Ray Edwards loves records. He loves listening to them, he loves collecting them and he loves talking about them.
“The argument has always been that you can’t replace the sound of original, analog music on vinyl with digital music,” Edwards said. “It just doesn’t sound the same. I can put on a record and I can FEEL the record. It’s hard to explain.”
That feel led Edwards to start volunteering at a radio station in Irondale as a teenager. He took on the Sunday morning shift that no one else wanted, just to be around the music.
After high school, Edwards majored in broadcasting and education and worked at radio stations around the country before returning to Birmingham in 1988.
Edwards collection began in earnest when a radio station he worked at suddenly switched formats, from rack to country. The station manager told Edwards to take whatever he wanted of the station’s old rock records. So he did.
In 1988, he took a job teaching at Jefferson State Community College and eventually headed up the mass communications department there, where he taught the next generation of broadcasters for two decades.
Last weekend at the Gardendale Civic Center, Edwards was joined by hundreds of other vinyl collectors, sellers and enthusiasts for the South’s largest record show.
“Most people have a particular group of years, when they were teenagers—usually 11, 12, 13—they discovered music,” Edwards explained. “Whatever format that might have been, from the radio—the old AM radio when I was a kid, maybe the FM radio when that came in—CDs, (some people don’t know what a record is) and, of course, downloads now. But whatever that music was when you were a teenager—until you got to the point where either you got married, had a kid, didn’t have time to listen to the radio anymore or play your music anymore—that period is your era. Everybody has an era. The nice thing about one of these shows is that we’ve got that music.”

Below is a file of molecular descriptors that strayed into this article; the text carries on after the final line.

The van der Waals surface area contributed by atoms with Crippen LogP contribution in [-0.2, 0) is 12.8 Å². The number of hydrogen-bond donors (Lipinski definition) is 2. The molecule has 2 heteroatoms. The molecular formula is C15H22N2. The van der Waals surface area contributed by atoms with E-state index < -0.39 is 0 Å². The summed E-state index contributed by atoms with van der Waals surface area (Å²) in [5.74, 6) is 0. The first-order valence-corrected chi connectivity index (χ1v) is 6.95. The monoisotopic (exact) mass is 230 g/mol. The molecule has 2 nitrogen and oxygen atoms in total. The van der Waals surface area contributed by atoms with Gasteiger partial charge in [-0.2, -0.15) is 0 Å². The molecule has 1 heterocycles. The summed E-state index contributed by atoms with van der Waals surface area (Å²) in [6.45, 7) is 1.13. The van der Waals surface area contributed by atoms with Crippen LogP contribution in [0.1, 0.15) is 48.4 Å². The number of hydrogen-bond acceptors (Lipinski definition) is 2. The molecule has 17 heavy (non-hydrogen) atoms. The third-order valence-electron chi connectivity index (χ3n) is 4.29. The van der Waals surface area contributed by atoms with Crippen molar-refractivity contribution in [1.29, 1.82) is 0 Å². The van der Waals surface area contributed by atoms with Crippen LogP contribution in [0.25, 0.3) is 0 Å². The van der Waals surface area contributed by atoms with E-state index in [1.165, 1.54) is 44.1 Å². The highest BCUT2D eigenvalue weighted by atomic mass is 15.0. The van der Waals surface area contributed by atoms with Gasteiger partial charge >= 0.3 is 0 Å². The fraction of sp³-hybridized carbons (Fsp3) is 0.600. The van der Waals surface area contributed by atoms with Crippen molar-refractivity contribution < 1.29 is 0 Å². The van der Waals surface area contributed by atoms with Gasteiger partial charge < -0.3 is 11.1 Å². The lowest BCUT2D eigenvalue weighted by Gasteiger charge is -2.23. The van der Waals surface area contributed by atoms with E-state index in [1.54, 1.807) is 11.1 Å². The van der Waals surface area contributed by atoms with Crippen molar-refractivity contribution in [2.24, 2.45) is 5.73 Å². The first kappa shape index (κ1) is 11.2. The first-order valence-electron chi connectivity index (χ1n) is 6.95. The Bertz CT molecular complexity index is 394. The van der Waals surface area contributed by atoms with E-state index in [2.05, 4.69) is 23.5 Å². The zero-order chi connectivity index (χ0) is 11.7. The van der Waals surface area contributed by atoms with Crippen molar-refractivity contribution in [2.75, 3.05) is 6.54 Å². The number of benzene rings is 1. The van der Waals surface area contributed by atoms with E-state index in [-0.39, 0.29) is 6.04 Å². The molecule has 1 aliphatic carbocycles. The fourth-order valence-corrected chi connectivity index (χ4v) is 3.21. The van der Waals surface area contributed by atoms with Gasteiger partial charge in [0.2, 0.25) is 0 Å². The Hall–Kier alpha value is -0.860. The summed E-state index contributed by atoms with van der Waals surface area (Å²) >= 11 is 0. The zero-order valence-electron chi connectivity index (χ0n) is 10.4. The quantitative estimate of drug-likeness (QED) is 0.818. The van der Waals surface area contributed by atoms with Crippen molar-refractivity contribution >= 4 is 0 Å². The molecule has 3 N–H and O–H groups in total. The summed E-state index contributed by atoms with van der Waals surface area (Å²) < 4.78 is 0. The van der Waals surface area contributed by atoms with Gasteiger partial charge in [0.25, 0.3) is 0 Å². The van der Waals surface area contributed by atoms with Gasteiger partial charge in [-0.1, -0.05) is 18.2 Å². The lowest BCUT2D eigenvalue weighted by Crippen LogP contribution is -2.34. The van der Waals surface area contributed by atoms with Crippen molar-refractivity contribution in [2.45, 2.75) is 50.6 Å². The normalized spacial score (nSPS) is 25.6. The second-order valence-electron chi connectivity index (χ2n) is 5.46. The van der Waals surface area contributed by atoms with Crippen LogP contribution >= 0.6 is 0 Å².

Much of the collection Edwards was selling is part of the legendary “Rumore Collection.” Joe Rumore was a Birmingham Radio icon for more than 40 years. Broadcasting from his basement studio, rather than going to a station, Rumore’s tagline became “From our home to yours.”
When Rumore went off the air, his studio sat abandoned and the records—more than 40,000 of them, collected dust. Among collectors, the rumor was that the collection had been sold. In early 2017, Edwards learned the inventory from a record store Rumore owned had been sold, but his personal collection that he played on the air remained intact.
Edwards purchased the collection from Rumore’s son and spent the next month moving the collection out of the two car garage, where it was stacked ceiling-high.
Once Edwards had a chance to sort through the records, he realized he had some incredibly rare finds. The first sale from the collection was a still-sealed copy of David Bowie’s “19.”
The collection also yielded other surprises—a rare record by Commonwealth Jones that can go for as much as $1,000. That album, Edwards said, highlights the importance of rarity when determining the price of a collectible record.
“It’s really a combination of factors,” Edwards explained. “It is condition—the better condition it’s in, the more it’s worth. The second thing is how many of them are there—how rare is that particular item. A lot of people have a Beatles album and think ‘oh, it’s a Beatles album, so it’s worth $1,000.’ The problem is a million other people have that same Beatles album so it’s not very valuable.”